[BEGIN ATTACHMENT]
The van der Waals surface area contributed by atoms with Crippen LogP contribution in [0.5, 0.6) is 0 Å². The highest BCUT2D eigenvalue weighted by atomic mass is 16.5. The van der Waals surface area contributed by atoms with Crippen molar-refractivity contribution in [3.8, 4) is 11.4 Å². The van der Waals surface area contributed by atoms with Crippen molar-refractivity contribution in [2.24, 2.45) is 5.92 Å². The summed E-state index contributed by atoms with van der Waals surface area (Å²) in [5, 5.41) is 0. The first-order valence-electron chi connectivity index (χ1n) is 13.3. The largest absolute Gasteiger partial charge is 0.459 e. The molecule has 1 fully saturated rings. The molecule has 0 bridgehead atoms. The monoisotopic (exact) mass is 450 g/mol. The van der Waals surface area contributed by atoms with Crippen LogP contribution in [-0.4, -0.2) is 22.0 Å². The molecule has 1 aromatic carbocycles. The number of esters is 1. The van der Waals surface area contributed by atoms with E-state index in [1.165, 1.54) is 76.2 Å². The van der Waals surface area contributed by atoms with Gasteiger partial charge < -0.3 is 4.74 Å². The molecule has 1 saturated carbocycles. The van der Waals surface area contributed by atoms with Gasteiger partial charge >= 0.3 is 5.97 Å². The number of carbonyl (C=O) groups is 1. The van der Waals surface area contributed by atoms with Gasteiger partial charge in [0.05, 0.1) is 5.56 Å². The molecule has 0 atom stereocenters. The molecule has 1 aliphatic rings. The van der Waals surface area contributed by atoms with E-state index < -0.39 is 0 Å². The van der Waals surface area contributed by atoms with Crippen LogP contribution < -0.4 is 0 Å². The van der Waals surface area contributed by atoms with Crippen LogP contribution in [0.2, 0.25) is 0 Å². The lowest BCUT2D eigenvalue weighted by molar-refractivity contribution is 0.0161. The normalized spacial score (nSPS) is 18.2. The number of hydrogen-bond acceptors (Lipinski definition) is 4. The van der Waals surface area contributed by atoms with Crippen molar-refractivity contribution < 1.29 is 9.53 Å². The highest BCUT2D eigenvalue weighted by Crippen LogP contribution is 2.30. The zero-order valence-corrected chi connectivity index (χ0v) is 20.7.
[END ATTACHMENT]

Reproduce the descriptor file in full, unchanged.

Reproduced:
The van der Waals surface area contributed by atoms with Crippen LogP contribution in [0.5, 0.6) is 0 Å². The highest BCUT2D eigenvalue weighted by atomic mass is 16.5. The van der Waals surface area contributed by atoms with Crippen molar-refractivity contribution in [3.8, 4) is 11.4 Å². The van der Waals surface area contributed by atoms with Crippen molar-refractivity contribution in [2.24, 2.45) is 5.92 Å². The summed E-state index contributed by atoms with van der Waals surface area (Å²) in [5, 5.41) is 0. The first-order valence-electron chi connectivity index (χ1n) is 13.3. The largest absolute Gasteiger partial charge is 0.459 e. The molecule has 1 fully saturated rings. The molecule has 0 bridgehead atoms. The monoisotopic (exact) mass is 450 g/mol. The van der Waals surface area contributed by atoms with Crippen LogP contribution in [-0.4, -0.2) is 22.0 Å². The molecule has 1 aromatic carbocycles. The number of esters is 1. The van der Waals surface area contributed by atoms with E-state index in [1.165, 1.54) is 76.2 Å². The van der Waals surface area contributed by atoms with Gasteiger partial charge < -0.3 is 4.74 Å². The molecule has 1 saturated carbocycles. The van der Waals surface area contributed by atoms with Gasteiger partial charge >= 0.3 is 5.97 Å². The number of carbonyl (C=O) groups is 1. The van der Waals surface area contributed by atoms with Gasteiger partial charge in [0.05, 0.1) is 5.56 Å². The molecule has 0 atom stereocenters. The molecule has 1 aliphatic rings. The van der Waals surface area contributed by atoms with E-state index < -0.39 is 0 Å². The van der Waals surface area contributed by atoms with Crippen LogP contribution < -0.4 is 0 Å². The van der Waals surface area contributed by atoms with Crippen LogP contribution in [0.2, 0.25) is 0 Å². The lowest BCUT2D eigenvalue weighted by molar-refractivity contribution is 0.0161. The normalized spacial score (nSPS) is 18.2. The number of hydrogen-bond acceptors (Lipinski definition) is 4. The van der Waals surface area contributed by atoms with Crippen molar-refractivity contribution < 1.29 is 9.53 Å². The highest BCUT2D eigenvalue weighted by Crippen LogP contribution is 2.30. The zero-order valence-corrected chi connectivity index (χ0v) is 20.7.